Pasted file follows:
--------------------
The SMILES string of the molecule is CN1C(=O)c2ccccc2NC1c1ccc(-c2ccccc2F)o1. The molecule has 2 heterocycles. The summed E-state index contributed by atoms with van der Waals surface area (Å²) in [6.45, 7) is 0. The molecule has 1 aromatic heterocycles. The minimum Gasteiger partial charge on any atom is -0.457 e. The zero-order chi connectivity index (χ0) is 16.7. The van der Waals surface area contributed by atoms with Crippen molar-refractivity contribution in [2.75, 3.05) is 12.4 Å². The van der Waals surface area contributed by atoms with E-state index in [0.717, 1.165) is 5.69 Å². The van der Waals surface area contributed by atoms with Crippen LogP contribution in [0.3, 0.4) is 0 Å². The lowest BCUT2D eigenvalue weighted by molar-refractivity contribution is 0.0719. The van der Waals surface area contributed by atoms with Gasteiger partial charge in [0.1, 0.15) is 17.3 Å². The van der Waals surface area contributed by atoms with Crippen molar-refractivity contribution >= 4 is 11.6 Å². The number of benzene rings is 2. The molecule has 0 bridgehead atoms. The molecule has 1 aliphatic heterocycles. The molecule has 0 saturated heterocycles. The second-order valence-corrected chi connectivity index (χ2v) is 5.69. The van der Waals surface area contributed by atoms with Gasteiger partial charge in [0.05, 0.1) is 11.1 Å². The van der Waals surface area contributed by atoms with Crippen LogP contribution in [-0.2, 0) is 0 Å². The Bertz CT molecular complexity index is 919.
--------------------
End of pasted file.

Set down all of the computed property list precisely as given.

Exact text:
The SMILES string of the molecule is CN1C(=O)c2ccccc2NC1c1ccc(-c2ccccc2F)o1. The molecule has 2 heterocycles. The summed E-state index contributed by atoms with van der Waals surface area (Å²) in [6.45, 7) is 0. The molecule has 1 aromatic heterocycles. The minimum Gasteiger partial charge on any atom is -0.457 e. The zero-order chi connectivity index (χ0) is 16.7. The van der Waals surface area contributed by atoms with Crippen molar-refractivity contribution in [2.75, 3.05) is 12.4 Å². The van der Waals surface area contributed by atoms with E-state index in [0.717, 1.165) is 5.69 Å². The van der Waals surface area contributed by atoms with Crippen LogP contribution in [0.3, 0.4) is 0 Å². The lowest BCUT2D eigenvalue weighted by molar-refractivity contribution is 0.0719. The van der Waals surface area contributed by atoms with Gasteiger partial charge in [0.1, 0.15) is 17.3 Å². The van der Waals surface area contributed by atoms with Crippen molar-refractivity contribution >= 4 is 11.6 Å². The number of benzene rings is 2. The molecule has 0 bridgehead atoms. The molecule has 1 aliphatic heterocycles. The molecule has 0 saturated heterocycles. The second-order valence-corrected chi connectivity index (χ2v) is 5.69. The van der Waals surface area contributed by atoms with Gasteiger partial charge in [0.05, 0.1) is 11.1 Å². The van der Waals surface area contributed by atoms with Crippen LogP contribution in [-0.2, 0) is 0 Å². The Bertz CT molecular complexity index is 919.